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Wednesday, 9 May 2012
Page: 4457

Mr ALEXANDER (Bennelong) (17:02): On indulgence: Murray Rose, a national Australian treasure and sporting hero, sadly lost his battle with leukaemia on Sunday, 15 April 2012 at the age of 73. His contribution to Australian sport since the 1950s cannot be overstated, nor can his selfless character, warm spirit or gentle nature.

He was born Iain Murray Rose on 6 January 1939 in Great Britain, and his family moved to Sydney when he was a baby. His lifelong passion for swimming began at the age of five when he commenced lessons with coach Sam Herford, who, upon seeing his dog paddling, immediately informed Rose's parents of his strong potential. There was a man with an eye for talent! He subsequently won four gold medals, three of which were attained by the age of 17. Remarkably, this performance made Rose the youngest triple gold medallist across all sports in the history of the Olympic Games. He excelled in freestyle and competed in the 1956 Melbourne games and the 1960 Rome games, both individually and in relay groups.

When Rose was still competing, he pursued his interest in acting and completed a degree in drama and television from the University of Southern California in 1962. Two years later, he starred in a Hollywood film, Ride the Wild Surf, alongside Barbara Eden and Tab Hunter. It is widely accepted that he would have competed in the 1964 Tokyo Olympic Games had it not been for his missing the national championships due to acting commitments.

I am well aware of the dedication, persistence and passion required to achieve at this highest level. These qualities, combined with Murray's good looks, charm and superb skill, characterised his many extraordinary achievements. I was privileged to have met Murray on several occasions and was struck by his lovely character and surprising diet. Mostly these meetings were charity events where he was giving his time to help others less fortunate.

A well-known vegetarian at a time when restaurants and cafes did not cater for such needs, Rose would often rush to his parents' residence, even when competing, to have a home cooked meal from his mother. It is therefore no surprise that he earned the endearing nickname 'Seaweed Streak'. This story is yet another indication of Rose's desire to achieve irrespective of the sacrifices he had to make. He even attributed his success to the diet and its associated health benefits.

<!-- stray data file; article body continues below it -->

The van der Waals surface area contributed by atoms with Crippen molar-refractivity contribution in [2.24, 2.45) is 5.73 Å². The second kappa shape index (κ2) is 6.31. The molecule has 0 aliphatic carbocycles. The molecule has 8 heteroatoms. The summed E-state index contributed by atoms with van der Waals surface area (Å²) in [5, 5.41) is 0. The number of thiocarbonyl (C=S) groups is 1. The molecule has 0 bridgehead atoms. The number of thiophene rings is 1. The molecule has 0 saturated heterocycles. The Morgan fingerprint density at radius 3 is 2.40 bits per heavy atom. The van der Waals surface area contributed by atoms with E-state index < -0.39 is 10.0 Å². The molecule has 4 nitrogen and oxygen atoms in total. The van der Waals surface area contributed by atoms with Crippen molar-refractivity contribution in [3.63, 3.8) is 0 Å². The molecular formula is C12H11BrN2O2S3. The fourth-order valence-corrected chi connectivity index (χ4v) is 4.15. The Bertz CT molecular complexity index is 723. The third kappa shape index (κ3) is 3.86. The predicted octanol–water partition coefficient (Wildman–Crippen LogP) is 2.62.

His contribution to swimming was no less remarkable after retirement. At the age of 40 it is reported that he swam even faster than in the 1956 Melbourne games. Rose also contributed significantly as a patron of the Rainbow Club Australia, which provided swimming lessons for mentally and physically disabled children—a true Australian champion. Rose has been survived by his wife, Jodi, and children Trevor and Somerset. I offer my sincere condolences to his family and friends as well as to many others who were touched by his character and inspirational achievements, including the four gold medals and 15 world records.

Murray Rose should be remembered as a gentleman and as a true Australian legend, whose achievements initiated a wonderful period in Australian and world sport. Equally, though, he should be remembered not just as a great champion in the pool but as a champion human being.